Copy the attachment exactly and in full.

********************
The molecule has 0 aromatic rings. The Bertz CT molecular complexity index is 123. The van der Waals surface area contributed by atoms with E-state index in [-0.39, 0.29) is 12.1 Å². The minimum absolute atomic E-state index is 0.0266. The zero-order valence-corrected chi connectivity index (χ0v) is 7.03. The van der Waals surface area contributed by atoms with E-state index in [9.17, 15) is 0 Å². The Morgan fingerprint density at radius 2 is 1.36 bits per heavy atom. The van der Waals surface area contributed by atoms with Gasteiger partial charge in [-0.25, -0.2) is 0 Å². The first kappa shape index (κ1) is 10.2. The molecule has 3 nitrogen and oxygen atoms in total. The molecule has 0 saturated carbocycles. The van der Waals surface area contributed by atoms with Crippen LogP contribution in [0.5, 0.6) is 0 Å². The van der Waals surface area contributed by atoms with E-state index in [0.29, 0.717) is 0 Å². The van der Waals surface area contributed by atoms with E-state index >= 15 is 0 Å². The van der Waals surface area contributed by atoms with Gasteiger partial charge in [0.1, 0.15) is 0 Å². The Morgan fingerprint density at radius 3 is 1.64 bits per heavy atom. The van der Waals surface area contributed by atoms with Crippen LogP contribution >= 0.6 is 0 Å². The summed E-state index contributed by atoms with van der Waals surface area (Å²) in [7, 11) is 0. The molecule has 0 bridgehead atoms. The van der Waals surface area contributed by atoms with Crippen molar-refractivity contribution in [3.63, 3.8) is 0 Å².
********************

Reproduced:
The molecule has 0 aromatic rings. The Bertz CT molecular complexity index is 123. The van der Waals surface area contributed by atoms with E-state index in [-0.39, 0.29) is 12.1 Å². The minimum absolute atomic E-state index is 0.0266. The zero-order valence-corrected chi connectivity index (χ0v) is 7.03. The van der Waals surface area contributed by atoms with E-state index in [9.17, 15) is 0 Å². The Morgan fingerprint density at radius 2 is 1.36 bits per heavy atom. The van der Waals surface area contributed by atoms with Gasteiger partial charge in [-0.25, -0.2) is 0 Å². The first kappa shape index (κ1) is 10.2. The molecule has 3 nitrogen and oxygen atoms in total. The molecule has 0 saturated carbocycles. The van der Waals surface area contributed by atoms with Crippen LogP contribution in [0.5, 0.6) is 0 Å². The van der Waals surface area contributed by atoms with E-state index in [0.29, 0.717) is 0 Å². The van der Waals surface area contributed by atoms with E-state index >= 15 is 0 Å². The van der Waals surface area contributed by atoms with Gasteiger partial charge in [0.1, 0.15) is 0 Å². The Morgan fingerprint density at radius 3 is 1.64 bits per heavy atom. The van der Waals surface area contributed by atoms with Crippen LogP contribution >= 0.6 is 0 Å². The summed E-state index contributed by atoms with van der Waals surface area (Å²) in [7, 11) is 0. The molecule has 0 bridgehead atoms. The van der Waals surface area contributed by atoms with Crippen molar-refractivity contribution in [3.63, 3.8) is 0 Å².